Thinly dressed with yellow mustard and slapped between two slices of white bread, bologna is found in the lunchboxes of many American youth. But, what does the cold cut have to do with baloney, a slang word that implies nonsense?
The bologna sausage is traditionally made from the “odds and ends” of chicken, turkey, beef, or pork. It is similar to the Italian mortadella, which originated in the Italian city of Bologna. The inexpensive deli meat is often pronounced and spelled “baloney.”
While Oscar Mayer Americanized bologna, it is enjoyed in different forms throughout the world. In Newfoundland, it is a popular breakfast food called the Newfie Steak. In Britain, it goes by Polony. Polony may be derived from the old name for Poland: Polonia. But, like the American word, it may have also come from the Italian city famous for its sausages.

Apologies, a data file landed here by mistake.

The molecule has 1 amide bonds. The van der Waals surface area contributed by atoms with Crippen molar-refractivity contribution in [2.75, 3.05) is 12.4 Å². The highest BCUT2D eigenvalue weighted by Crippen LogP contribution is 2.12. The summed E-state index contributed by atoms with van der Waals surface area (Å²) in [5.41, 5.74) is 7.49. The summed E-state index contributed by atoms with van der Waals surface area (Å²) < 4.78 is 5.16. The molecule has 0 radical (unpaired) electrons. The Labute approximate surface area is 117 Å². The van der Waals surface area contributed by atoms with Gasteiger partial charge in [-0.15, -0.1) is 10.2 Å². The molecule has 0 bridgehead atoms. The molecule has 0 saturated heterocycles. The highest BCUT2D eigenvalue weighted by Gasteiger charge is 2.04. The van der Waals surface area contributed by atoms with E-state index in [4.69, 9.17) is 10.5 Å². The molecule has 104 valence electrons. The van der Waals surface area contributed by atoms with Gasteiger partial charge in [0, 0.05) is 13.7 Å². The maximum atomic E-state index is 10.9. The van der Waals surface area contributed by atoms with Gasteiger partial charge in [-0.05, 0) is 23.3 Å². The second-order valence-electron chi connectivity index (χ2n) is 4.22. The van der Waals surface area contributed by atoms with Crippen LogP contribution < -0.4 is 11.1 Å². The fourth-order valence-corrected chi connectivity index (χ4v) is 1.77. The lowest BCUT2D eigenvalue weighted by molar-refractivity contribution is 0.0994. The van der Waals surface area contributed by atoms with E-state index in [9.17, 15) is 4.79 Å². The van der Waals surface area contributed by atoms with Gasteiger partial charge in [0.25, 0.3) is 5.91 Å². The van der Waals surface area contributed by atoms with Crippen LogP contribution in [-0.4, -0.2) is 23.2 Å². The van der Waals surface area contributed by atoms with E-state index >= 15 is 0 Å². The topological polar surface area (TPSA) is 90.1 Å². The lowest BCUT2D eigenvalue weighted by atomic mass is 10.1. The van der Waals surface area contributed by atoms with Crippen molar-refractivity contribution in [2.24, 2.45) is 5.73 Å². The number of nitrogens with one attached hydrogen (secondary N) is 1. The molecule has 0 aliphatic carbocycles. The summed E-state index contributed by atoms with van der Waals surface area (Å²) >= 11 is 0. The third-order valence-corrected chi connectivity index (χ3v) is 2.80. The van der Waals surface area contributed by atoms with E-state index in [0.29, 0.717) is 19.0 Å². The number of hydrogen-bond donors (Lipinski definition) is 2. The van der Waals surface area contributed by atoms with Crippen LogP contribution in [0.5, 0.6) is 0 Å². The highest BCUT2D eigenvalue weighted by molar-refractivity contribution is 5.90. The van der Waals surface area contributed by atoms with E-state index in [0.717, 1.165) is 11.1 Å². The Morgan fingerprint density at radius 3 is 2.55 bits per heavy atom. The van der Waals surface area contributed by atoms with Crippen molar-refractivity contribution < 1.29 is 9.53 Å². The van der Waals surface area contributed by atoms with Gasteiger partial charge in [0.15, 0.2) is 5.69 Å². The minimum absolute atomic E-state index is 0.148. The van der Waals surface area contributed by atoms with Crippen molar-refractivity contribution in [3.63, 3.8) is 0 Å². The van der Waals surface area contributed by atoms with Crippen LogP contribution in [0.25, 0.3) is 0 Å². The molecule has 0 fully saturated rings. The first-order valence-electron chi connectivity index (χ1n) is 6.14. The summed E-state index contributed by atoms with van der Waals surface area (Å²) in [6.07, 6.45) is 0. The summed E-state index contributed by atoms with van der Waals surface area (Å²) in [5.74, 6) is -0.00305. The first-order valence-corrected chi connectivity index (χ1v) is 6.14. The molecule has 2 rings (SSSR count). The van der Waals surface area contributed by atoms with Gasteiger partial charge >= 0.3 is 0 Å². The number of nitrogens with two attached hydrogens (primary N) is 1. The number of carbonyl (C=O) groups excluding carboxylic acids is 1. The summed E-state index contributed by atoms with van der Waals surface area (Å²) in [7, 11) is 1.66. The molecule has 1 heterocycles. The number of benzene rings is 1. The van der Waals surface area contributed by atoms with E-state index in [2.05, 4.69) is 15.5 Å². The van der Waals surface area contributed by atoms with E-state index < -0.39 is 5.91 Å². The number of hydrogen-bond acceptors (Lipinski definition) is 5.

On to baloney: The slang word took off in the 1930s thanks to Alfred E. Smith, who served as the governor of New York four times and was the first Roman Catholic major party nominee to run for president. He frequently used the term baloney in reference to Washington bureaucracy. Incidentally, Governor Smith claimed that as a young man he took his first lessons in the ways of the American populace while working not at a sausage factory, but the Fulton Fish Market in New York, where he earned $12 a week.
It’s also possible that baloney was influenced by blarney, which means “cajolery,” “flattering,” “nonsense,” and “deceptive talk.” The word comes from the legend of the Blarney Stone. Located in a wall in a castle near Cork, Ireland, the stone is said to turn whoever kisses it into a persuasive flatterer.